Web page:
The society of the camp was dominated by the S.S. and a system of graduated and forced collaboration which turned selected victims into accomplices of terror. Sofsky shows that the S.S. was not a rigid bureaucracy, but a system with ample room for autonomy. The S.S. demanded individual initiative of its members. Consequently, although they were not required to torment or murder prisoners, officers and guards often exploited their freedom to do so--in passing or on a whim, with cause, or without.

The order of terror described by Sofsky culminated in the organized murder of millions of European Jews and Gypsies in the death-factories of Auschwitz and Treblinka. By the end of this book, Sofsky shows that the German concentration camp system cannot be seen as a temporary lapse into barbarism. Instead, it must be conceived as a product of modern civilization, where institutionalized, state-run human cruelty became possible with or without the mobilizing feelings of hatred.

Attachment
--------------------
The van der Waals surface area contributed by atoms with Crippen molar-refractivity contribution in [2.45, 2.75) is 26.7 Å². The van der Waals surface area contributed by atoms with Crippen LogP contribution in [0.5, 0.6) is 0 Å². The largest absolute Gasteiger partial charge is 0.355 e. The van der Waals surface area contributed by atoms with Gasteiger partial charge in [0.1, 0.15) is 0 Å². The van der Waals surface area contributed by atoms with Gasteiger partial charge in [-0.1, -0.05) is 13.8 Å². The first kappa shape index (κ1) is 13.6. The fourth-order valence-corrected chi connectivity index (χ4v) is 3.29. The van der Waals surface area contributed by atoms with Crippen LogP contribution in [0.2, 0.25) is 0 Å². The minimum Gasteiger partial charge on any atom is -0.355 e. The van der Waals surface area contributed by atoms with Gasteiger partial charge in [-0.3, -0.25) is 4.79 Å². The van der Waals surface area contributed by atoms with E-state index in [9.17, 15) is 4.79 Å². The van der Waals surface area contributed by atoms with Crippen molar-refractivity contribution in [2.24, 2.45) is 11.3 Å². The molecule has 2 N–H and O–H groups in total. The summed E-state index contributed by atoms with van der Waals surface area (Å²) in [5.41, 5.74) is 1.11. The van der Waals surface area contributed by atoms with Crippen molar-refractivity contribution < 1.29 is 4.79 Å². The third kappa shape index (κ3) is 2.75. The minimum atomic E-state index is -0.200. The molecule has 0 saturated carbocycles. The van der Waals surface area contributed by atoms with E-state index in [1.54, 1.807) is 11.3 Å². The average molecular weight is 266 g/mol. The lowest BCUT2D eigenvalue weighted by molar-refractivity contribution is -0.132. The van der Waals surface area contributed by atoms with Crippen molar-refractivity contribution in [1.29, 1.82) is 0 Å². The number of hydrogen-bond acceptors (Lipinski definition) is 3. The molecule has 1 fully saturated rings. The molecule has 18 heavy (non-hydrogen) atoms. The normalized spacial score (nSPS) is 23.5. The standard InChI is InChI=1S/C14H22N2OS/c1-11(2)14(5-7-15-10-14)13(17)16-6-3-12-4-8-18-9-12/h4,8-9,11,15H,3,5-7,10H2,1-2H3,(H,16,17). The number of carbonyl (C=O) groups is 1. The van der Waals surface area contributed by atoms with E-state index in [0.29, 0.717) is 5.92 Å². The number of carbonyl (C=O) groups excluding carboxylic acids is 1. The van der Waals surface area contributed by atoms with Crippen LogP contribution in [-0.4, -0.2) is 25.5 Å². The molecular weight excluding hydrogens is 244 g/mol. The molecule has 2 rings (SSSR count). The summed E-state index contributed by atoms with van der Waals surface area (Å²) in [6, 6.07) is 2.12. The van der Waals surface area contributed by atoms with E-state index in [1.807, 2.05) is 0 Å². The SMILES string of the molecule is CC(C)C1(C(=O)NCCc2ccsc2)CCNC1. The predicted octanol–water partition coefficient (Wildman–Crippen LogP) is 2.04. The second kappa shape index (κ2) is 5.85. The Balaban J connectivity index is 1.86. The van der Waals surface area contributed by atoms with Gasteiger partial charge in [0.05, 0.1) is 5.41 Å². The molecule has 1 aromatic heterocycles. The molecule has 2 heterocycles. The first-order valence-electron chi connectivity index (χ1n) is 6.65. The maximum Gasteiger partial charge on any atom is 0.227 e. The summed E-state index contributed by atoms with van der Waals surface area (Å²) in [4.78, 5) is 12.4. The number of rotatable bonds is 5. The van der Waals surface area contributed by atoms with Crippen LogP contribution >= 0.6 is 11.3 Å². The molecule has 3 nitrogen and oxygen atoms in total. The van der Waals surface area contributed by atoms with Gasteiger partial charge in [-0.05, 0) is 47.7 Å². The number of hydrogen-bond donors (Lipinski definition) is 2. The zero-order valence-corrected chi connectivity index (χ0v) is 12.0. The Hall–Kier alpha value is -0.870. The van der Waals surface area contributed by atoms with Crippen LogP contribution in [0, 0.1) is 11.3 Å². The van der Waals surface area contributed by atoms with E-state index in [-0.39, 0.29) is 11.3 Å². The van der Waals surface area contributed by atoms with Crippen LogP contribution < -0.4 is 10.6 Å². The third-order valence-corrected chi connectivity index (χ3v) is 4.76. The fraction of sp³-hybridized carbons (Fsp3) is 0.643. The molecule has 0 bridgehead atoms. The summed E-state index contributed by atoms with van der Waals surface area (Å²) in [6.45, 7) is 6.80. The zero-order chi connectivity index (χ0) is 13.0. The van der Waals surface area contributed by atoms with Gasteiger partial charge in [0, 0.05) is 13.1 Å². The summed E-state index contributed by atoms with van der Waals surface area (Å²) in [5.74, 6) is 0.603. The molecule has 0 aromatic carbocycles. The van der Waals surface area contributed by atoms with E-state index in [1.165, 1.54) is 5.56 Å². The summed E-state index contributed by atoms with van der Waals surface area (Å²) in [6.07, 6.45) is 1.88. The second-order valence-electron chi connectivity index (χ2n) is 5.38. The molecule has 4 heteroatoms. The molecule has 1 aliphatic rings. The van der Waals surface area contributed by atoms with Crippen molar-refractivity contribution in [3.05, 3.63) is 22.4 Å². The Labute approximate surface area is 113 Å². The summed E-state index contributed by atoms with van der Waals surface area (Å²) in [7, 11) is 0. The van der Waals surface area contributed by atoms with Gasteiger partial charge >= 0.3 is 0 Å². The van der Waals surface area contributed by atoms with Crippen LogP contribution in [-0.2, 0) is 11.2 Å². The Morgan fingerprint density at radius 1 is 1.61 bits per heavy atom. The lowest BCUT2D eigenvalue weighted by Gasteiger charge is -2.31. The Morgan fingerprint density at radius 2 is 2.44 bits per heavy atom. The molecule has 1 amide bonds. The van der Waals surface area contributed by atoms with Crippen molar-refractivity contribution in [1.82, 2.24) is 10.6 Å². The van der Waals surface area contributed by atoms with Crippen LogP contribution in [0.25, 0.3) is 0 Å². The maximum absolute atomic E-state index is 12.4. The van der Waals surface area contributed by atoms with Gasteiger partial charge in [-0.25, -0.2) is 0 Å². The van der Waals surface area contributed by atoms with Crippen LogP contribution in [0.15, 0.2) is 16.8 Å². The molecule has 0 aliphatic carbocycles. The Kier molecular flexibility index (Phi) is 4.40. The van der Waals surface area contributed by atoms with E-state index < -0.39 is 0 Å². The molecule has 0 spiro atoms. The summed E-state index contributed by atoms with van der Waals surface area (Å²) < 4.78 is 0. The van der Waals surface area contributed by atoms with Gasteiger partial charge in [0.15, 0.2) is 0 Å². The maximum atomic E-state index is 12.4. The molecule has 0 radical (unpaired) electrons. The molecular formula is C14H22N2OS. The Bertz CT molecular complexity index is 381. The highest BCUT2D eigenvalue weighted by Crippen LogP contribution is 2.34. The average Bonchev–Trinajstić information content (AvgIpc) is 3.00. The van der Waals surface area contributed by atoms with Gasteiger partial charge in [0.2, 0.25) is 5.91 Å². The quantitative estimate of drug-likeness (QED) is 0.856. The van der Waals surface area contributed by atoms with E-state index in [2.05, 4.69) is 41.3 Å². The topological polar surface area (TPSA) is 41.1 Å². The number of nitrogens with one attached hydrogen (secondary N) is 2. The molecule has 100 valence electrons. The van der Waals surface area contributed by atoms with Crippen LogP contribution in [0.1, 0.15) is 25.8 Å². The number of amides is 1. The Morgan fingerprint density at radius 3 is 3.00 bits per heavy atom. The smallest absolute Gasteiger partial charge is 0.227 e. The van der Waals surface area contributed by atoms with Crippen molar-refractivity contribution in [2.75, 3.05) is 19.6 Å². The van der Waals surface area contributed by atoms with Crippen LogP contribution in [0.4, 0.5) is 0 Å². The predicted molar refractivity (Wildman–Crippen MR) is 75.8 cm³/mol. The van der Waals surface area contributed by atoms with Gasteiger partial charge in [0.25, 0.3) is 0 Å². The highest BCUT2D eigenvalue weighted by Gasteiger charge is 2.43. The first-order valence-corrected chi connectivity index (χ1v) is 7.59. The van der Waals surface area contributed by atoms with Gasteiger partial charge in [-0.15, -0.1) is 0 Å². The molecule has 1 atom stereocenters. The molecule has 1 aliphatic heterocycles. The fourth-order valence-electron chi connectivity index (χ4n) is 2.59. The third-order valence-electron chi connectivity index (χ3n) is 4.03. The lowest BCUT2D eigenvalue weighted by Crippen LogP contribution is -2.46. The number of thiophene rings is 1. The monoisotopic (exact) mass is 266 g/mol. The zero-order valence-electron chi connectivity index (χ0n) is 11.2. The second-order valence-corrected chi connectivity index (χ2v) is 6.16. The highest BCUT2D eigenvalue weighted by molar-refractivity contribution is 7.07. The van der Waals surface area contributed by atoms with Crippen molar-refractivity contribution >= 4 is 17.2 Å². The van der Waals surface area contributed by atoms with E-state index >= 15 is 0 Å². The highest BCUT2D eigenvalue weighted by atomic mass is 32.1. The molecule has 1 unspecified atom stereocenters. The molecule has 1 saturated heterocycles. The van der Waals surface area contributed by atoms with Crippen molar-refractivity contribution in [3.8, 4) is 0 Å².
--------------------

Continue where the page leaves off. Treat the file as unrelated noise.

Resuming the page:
From the Jacket

"Wolfgang Sofsky dares the near impossible: he gives us a rational description of the concentration camp without losing sight of the human suffering, which the use of terror brought with it. . . . Sofsky exposes the potential of immorality that modern times carries within itself, and how the ordinary can transform itself into terror."--Ralf Dahrendorf

Editorial Reviews

"What [Sofsky] has achieved will take your breath away.... He has written a book that will fundamentally enrich our knowledge of human nature, the organization of power, and the execution of terror."--Der Spiegel